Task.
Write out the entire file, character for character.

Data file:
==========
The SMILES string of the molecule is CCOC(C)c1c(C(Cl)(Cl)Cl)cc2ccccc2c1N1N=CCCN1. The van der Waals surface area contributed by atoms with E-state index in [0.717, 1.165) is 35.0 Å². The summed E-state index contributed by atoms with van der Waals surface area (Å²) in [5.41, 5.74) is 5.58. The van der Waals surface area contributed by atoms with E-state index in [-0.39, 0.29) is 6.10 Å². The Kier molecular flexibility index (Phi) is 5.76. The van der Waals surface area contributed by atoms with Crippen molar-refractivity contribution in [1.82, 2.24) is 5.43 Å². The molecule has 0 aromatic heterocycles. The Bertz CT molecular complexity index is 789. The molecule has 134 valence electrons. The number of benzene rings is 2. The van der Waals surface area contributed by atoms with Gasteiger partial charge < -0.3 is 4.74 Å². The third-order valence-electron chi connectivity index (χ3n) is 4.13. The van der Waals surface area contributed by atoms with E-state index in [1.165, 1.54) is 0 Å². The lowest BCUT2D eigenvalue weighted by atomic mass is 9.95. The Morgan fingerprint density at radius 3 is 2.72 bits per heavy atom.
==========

The SMILES string of the molecule is CCOC(C)c1c(C(Cl)(Cl)Cl)cc2ccccc2c1N1N=CCCN1. The van der Waals surface area contributed by atoms with E-state index in [0.717, 1.165) is 35.0 Å². The summed E-state index contributed by atoms with van der Waals surface area (Å²) in [5.41, 5.74) is 5.58. The van der Waals surface area contributed by atoms with E-state index in [-0.39, 0.29) is 6.10 Å². The Kier molecular flexibility index (Phi) is 5.76. The van der Waals surface area contributed by atoms with Crippen molar-refractivity contribution in [1.82, 2.24) is 5.43 Å². The molecule has 0 aromatic heterocycles. The Bertz CT molecular complexity index is 789. The molecule has 134 valence electrons. The number of benzene rings is 2. The van der Waals surface area contributed by atoms with Gasteiger partial charge < -0.3 is 4.74 Å². The third-order valence-electron chi connectivity index (χ3n) is 4.13. The van der Waals surface area contributed by atoms with E-state index in [1.165, 1.54) is 0 Å². The lowest BCUT2D eigenvalue weighted by atomic mass is 9.95. The Morgan fingerprint density at radius 3 is 2.72 bits per heavy atom.